Reason #3: Strong tenant and lease fundamentals

Starting with the company’s lease plan and expiration schedule, we can see that it is well-laddered and that next year, expiring leases correspond to just 7.4% of the annual base rent. Average lease term for all leases lies at 8.1 years, while for new leases, this figure rises to 10.1 years. By looking into the rent per square foot (PSF) of the renewed leases, we can see some rate easing, reaching 7%, which was anticipated. However, from an “all leases” standpoint, rates appear a little increased, as compared to the previous quarter.

The company’s tenant base is well diversified, with no single tenant contributing more than 10% of the company’s annual base rent. In such terms, the largest tenant of CTO is Fidelity Investments, followed by Ford Motor Credit, contributing 6.7% and 4.3% of the company’s annual base rent, respectively. From a tenant credit rating standpoint, one-third of the company’s ABR is generated from rated tenants. In addition, the company is slowly moving towards multi-tenant properties, in an attempt to lower its revenue risk even further.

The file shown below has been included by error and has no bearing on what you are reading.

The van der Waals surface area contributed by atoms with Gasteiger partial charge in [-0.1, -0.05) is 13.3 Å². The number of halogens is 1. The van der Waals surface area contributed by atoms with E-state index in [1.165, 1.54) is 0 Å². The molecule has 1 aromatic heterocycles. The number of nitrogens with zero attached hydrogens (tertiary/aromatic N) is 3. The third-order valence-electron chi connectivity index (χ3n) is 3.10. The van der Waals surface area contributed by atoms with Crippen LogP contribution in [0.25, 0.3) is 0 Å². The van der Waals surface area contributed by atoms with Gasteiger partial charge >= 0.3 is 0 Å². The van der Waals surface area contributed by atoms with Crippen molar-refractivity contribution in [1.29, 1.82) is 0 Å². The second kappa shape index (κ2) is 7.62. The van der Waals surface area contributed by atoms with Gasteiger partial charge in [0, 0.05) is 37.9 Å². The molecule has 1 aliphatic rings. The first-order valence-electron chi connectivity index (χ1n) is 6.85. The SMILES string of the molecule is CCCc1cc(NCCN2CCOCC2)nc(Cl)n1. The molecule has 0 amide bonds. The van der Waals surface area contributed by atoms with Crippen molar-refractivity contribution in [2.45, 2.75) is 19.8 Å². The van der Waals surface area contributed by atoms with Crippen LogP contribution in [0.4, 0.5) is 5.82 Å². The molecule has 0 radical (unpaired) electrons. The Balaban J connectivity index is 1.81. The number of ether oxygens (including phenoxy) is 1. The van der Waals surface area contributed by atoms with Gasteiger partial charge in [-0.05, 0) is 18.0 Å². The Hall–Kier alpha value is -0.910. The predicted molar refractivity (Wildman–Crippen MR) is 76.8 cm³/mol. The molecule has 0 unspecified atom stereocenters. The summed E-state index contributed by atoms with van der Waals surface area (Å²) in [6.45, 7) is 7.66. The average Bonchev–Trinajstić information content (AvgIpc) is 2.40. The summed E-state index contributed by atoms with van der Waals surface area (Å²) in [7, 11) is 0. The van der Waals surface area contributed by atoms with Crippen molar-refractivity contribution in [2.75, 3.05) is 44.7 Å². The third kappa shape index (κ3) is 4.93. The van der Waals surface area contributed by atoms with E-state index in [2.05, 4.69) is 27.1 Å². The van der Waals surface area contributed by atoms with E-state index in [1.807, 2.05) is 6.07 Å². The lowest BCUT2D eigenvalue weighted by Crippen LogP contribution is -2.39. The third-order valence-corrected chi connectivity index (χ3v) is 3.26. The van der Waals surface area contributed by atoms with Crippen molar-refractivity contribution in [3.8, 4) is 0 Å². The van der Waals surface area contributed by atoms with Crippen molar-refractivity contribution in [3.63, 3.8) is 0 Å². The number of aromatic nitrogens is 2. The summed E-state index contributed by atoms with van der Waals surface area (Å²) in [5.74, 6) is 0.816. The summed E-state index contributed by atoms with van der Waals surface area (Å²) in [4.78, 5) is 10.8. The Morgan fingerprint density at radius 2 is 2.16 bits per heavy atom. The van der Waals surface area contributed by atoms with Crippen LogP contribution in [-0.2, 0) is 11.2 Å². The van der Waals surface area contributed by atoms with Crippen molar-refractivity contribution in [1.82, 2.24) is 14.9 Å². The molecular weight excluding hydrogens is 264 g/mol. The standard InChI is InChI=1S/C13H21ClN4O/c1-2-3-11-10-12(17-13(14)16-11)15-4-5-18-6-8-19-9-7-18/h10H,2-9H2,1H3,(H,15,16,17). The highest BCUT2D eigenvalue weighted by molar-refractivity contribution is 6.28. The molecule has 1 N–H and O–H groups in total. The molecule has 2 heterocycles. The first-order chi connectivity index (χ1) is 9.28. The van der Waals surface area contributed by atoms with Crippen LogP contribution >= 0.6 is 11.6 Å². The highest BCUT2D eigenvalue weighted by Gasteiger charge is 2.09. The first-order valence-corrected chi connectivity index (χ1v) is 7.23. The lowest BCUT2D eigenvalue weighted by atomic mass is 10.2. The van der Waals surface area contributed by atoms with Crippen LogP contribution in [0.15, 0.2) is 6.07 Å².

Reason #4: Nice dividend yield and FFO growth

In times of increased inflation, investors seek high-yielding opportunities. CTO Realty Growth is one of them, as its forward dividend is currently yielding 7.3%. Based on the projected AFFO per diluted share, for the FY 2022, of $1.73, we’re talking about a dividend payout ratio of 84.4%. In fact, CTO’s FFO increased by 25% in 2022, on a YoY basis. In addition, 57% of the projected FFO figure is already made during the first half of 2022. This may direct to some rental rate easing during the second half of the year or more. But still, at 1.73 projected FY 2022 AFFO per share, we’re talking about a P/FFO ratio of 11.5x, which is quite decent for a REIT investing in quality properties.

Conclusions and potential risks

I anticipate some turbulence along the way, as market volatility will continue, at least towards the end of Q1 2023. However, CTO Realty Growth is a nice investment opportunity for yield-seeking investors, who also wouldn’t say no to some capital appreciation. It is worth saying, though, that the company has an ongoing ATM program, which last time they used it, they issued 88k shares at a price of $66.03 each, for total proceeds of $5.7 million. However, from the guidance, it seems that they don’t plan to issue any more shares for the remainder of this year. In my book, CTO Realty Growth has more upside potential, and if not, you still get a nice 7.3% dividend yield backed by a relatively recession-immune real estate asset class. So, it is a “Yea” from me.